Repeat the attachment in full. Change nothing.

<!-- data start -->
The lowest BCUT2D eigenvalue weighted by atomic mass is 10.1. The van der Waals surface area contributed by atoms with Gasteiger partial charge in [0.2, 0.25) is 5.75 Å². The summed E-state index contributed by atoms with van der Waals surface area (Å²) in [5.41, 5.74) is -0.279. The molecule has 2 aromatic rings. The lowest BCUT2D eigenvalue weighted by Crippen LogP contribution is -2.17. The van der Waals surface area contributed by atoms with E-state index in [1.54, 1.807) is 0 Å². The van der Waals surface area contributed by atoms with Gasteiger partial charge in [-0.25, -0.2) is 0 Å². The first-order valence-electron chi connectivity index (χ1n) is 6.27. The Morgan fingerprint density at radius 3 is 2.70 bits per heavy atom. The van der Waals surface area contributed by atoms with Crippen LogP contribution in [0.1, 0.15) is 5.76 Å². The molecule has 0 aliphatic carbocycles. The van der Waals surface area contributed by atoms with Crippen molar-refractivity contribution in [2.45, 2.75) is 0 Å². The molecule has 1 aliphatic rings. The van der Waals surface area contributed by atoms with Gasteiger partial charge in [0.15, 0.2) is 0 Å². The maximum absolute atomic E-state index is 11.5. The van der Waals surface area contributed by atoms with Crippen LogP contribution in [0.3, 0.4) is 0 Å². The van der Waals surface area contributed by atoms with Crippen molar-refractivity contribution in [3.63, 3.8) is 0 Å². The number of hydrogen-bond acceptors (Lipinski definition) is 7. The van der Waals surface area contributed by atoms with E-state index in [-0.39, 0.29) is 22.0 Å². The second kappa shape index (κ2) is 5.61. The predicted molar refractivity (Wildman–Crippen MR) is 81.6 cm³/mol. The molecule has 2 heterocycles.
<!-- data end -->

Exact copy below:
The lowest BCUT2D eigenvalue weighted by atomic mass is 10.1. The van der Waals surface area contributed by atoms with Gasteiger partial charge in [0.2, 0.25) is 5.75 Å². The summed E-state index contributed by atoms with van der Waals surface area (Å²) in [5.41, 5.74) is -0.279. The molecule has 2 aromatic rings. The lowest BCUT2D eigenvalue weighted by Crippen LogP contribution is -2.17. The van der Waals surface area contributed by atoms with E-state index in [1.54, 1.807) is 0 Å². The van der Waals surface area contributed by atoms with Gasteiger partial charge in [-0.25, -0.2) is 0 Å². The first-order valence-electron chi connectivity index (χ1n) is 6.27. The Morgan fingerprint density at radius 3 is 2.70 bits per heavy atom. The van der Waals surface area contributed by atoms with Crippen LogP contribution in [0.1, 0.15) is 5.76 Å². The molecule has 0 aliphatic carbocycles. The van der Waals surface area contributed by atoms with Crippen molar-refractivity contribution in [2.45, 2.75) is 0 Å². The molecule has 1 aliphatic rings. The van der Waals surface area contributed by atoms with Gasteiger partial charge in [0.15, 0.2) is 0 Å². The maximum absolute atomic E-state index is 11.5. The van der Waals surface area contributed by atoms with Crippen LogP contribution in [0.3, 0.4) is 0 Å². The van der Waals surface area contributed by atoms with Crippen molar-refractivity contribution in [3.63, 3.8) is 0 Å². The number of hydrogen-bond acceptors (Lipinski definition) is 7. The van der Waals surface area contributed by atoms with E-state index in [-0.39, 0.29) is 22.0 Å². The second kappa shape index (κ2) is 5.61. The predicted molar refractivity (Wildman–Crippen MR) is 81.6 cm³/mol. The molecule has 2 heterocycles.